The government’s Energy Efficiency and Conservation Authority is trying to get Kiwis to switch from incandescent light bulbs to compact fluorescent lamps (CFLs). Billboards labelled “RightLight” compare Thomas A. Edison’s invention from 1880 with Edward Hammer’s from 1976 and come to the exciting conclusion that a century of improvement pays off by savings of $20 per year.
What this billboards doesn’t mention is that since 2010 LED lightbulbs have been widely accepted as the next technological step forward in terms of home lighting. Compared to CFLs and incandescent they have many advantages:
- Better energy efficiency
- Longer lifetime
- No heat emission
- No toxic Mercury
- Natural carbon light spectrum
The last two points are especially notable with our interest in becoming ‘greener’ by the day. When the CFL goes to landfill (after its 8,000 hour lifetime) the Mercury in the bulb creates an environmental hazard, which the recent LED technology avoids. The second point is also hugely significant. Our eyes are used to a light spectrum of burned carbon, provided by e.g. sunlight, fire, candlelight and incandescent light bulbs. In contrast, fluorescent lights strip the emitted spectrum to a few spikes which mock our eyes by appearing ‘white’, though without the full spectrum of real white light. Together with air conditioning the mass-installation of fluorescent light contributes to the Sick Building Syndrome, which in the US costs an estimated $200 billion per year in sick leave, reduced productivity and increased health care costs.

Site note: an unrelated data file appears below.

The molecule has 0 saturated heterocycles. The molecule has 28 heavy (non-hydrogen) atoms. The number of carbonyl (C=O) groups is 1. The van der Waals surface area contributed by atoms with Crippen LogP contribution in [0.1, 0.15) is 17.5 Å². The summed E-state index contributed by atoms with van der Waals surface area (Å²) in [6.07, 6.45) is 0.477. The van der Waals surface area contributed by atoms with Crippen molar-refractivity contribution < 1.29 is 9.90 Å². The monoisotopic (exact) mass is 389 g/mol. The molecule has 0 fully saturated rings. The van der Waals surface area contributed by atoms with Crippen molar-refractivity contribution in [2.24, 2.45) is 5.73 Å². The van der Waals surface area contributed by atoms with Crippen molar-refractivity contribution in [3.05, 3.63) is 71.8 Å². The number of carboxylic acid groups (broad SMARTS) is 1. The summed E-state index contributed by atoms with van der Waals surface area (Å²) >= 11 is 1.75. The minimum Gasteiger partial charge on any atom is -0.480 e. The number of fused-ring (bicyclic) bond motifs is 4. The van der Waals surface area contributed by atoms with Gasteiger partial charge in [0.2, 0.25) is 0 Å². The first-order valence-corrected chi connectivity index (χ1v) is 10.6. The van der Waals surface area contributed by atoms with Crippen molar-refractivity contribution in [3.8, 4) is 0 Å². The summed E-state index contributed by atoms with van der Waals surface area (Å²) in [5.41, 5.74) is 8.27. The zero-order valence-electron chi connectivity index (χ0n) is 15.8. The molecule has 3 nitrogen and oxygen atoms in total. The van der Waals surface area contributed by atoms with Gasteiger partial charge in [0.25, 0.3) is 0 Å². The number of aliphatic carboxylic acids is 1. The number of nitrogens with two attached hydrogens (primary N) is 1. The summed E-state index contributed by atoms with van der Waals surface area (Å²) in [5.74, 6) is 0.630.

Hence we would like to encourage our government to take a real step forward and skip the already superseded CFLs. Replacing a 130 year old technology by one 40 years old doesn’t make sense when you can lighten up in with an energy efficient, environmentally friendly and healthier option.
S&T recommends skip CFL, go LED!